Sunday, May 14, 2006

Effigy - A Work Of Art; A Work Of Spirit

Rarely does a small rock-on-rock feature thrill me. It takes something quite special and magnificent to really get my attention. It hasn't happened often, but when it has, it's been magical.

I had one such experience while exploring a high rocky outcropping in Exeter, RI. Unfortunately, this is one of the very few sites in Rhode Island where I have come across bona fide New Age features. The site is chock full of ancient features -- without a doubt -- but some of the New Age activity has had an impact on what ancient features remain intact.

Nonetheless, I stumbled upon the following curious arrangement of rocks off-trail and tucked out of sight.



The lichen cover is certainly evidence that this arrangement has been here for a long, long time. But I wondered if what I was seeing was a disturbed snapping turtle mound. I had seen turtle mounds with that beak-like protrusion before, and some explain that the beak represents a snapping turtle. But I wasn't convinced that this pile was that.

I decided to move on and explore other features, accepting that I probably would never know. But before I left, I decided to snap one more photo of the rocks from the side. As soon as I turned, I nearly dropped my camera in astonishment. There was no question in my mind what this effigy represented. It simply didn't reveal itself unless you looked at it from the side. To my mind, this effigy was an amazing piece of art. It was a stunning representation of a duck.



So before you dismiss that small pile of stones as inexplicable, and before you start looking for more complex explanations in the arrangements of small rock piles -- first, check all around it. Look at it from different angles both high and low, and 360 degrees. Look first for the work of art, and the work of spirit will reveal itself.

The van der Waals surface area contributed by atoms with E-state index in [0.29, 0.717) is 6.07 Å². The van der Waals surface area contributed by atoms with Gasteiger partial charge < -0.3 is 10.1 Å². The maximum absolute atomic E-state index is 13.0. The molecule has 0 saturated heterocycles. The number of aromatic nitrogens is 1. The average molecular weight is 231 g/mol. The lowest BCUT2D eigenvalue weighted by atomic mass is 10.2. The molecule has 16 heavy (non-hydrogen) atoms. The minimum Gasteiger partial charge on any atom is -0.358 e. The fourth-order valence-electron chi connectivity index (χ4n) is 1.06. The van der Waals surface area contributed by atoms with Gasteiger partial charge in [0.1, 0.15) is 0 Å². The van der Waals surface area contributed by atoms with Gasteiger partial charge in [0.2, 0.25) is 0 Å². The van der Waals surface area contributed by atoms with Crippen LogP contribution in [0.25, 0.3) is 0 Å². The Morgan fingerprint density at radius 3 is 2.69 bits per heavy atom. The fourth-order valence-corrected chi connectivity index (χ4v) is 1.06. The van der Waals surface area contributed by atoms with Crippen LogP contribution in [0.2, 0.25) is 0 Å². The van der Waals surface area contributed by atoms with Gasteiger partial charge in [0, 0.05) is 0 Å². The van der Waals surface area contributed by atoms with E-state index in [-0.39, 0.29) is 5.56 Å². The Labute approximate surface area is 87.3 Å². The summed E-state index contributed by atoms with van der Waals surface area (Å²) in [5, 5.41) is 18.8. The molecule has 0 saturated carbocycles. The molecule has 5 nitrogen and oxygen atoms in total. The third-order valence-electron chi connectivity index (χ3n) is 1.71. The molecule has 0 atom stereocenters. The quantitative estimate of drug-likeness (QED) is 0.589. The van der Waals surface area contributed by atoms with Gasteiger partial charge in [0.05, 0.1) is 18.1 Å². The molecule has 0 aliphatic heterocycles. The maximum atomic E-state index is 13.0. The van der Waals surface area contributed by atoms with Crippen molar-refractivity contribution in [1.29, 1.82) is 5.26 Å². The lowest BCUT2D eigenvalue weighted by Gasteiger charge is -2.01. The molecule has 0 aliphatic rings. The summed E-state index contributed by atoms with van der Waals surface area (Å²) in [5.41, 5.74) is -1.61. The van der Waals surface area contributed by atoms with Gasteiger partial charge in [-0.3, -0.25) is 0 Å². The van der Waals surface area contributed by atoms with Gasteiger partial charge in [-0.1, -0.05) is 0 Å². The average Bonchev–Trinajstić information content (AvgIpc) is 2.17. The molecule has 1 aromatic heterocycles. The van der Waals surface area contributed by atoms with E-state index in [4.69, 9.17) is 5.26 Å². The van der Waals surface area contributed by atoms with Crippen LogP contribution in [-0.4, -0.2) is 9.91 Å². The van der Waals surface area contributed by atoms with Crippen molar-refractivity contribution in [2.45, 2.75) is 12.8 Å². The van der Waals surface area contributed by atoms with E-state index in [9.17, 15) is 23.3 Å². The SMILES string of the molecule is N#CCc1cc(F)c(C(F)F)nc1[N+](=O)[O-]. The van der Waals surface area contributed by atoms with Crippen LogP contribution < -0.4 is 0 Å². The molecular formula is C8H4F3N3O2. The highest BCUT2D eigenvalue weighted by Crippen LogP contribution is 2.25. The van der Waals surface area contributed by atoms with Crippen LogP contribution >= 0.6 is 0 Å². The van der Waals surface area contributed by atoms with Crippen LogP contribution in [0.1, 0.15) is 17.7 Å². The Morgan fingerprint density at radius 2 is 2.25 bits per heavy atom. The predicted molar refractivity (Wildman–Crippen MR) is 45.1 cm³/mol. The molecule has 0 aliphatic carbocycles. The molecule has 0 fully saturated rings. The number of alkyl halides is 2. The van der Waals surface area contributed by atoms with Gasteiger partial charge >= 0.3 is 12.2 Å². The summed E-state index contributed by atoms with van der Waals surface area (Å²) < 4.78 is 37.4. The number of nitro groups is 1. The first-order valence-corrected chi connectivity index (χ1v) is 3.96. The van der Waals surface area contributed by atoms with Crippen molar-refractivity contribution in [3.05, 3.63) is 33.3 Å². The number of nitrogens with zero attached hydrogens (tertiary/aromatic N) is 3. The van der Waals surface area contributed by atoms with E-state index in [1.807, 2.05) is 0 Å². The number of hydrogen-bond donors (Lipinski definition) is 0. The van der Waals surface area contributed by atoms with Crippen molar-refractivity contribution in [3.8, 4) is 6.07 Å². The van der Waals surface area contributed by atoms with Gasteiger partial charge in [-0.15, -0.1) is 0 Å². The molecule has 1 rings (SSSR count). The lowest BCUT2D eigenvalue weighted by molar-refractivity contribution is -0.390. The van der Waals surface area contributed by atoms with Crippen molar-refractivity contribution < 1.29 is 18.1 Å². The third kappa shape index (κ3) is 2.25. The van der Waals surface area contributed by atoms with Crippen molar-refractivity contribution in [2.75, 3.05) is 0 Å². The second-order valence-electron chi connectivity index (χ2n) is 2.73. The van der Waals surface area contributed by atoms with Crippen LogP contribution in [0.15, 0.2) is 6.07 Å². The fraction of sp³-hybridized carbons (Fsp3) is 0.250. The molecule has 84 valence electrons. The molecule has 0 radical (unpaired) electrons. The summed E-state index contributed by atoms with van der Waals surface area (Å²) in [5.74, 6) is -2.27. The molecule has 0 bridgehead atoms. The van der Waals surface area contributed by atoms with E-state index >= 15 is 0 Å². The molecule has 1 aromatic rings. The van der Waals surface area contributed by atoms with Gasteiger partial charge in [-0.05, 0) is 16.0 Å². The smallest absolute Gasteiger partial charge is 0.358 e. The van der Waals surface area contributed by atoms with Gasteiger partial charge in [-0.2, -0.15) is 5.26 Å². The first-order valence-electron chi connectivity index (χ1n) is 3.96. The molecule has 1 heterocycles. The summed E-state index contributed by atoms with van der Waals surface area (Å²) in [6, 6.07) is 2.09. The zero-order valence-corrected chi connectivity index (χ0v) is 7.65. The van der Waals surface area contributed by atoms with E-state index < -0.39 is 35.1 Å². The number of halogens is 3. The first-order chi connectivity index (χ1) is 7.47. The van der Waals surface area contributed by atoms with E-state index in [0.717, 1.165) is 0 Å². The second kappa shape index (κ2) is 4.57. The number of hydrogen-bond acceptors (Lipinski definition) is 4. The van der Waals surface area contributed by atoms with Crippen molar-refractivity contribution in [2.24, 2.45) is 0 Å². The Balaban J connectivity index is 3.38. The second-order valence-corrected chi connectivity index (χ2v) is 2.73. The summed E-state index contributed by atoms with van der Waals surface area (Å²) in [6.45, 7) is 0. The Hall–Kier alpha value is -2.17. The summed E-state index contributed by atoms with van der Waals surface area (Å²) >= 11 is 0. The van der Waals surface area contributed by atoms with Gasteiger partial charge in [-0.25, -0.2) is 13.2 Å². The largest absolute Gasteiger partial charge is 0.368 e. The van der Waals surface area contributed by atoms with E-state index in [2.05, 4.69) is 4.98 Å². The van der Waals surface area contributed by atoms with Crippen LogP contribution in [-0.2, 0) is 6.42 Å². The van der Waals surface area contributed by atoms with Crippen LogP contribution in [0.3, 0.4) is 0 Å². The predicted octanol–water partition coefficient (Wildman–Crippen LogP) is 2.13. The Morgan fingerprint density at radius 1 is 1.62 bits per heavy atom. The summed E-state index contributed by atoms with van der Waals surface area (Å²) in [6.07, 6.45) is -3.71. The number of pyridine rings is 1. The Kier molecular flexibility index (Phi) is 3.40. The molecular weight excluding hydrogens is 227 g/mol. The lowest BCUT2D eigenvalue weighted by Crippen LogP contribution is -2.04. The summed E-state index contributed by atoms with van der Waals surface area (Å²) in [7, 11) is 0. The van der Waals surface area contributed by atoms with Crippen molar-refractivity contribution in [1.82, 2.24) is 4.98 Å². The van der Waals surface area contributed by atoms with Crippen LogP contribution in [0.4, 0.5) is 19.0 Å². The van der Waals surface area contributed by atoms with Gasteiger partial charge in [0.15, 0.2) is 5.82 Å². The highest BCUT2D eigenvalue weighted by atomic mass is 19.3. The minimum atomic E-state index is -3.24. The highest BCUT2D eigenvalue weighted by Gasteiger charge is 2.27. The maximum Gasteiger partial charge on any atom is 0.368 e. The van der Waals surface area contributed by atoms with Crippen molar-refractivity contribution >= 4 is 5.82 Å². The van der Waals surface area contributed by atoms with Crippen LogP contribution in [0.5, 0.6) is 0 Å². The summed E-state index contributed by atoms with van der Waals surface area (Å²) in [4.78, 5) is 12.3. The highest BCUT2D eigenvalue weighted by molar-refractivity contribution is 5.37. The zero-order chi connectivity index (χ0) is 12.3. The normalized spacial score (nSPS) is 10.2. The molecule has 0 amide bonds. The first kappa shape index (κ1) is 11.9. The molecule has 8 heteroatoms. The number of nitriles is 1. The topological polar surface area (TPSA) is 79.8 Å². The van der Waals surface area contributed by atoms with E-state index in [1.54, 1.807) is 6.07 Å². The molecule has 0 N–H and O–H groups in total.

6 comments :

anonymous said...
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pwax said...

Yes it does look like a duck. It would be more substantiated as a duck if it was located somewhere near where there might be ducks. The idea is that an effigy representing a food source should be near to that food source. For example snails near fresh water shellfish areas, ducks near marshes and waterways.

JimP said...

The high outcropping overlooks a vast marsh to the northwest, and there are brooks running all around it. The head of the duck points from the marsh in a southeasterly direction.

One particular day on this outcropping I was rewarded with a spectacular scene: Fog was rising from all the brooks and waterways through the dense pine forests to the south and west. It was just a marvelous sight.

But I'm not sure I agree with exactly what you say. Places of celebration, for example, are places where one could find effigies that do not correspond to the surrounding landscape. One could do the, "duck dance," at just about any place where celebrations took place, not necessarily near water or marshes.

Anonymous said...
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Anonymous said...
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pwax said...

I'll agree to this: I don't know what I am talking about.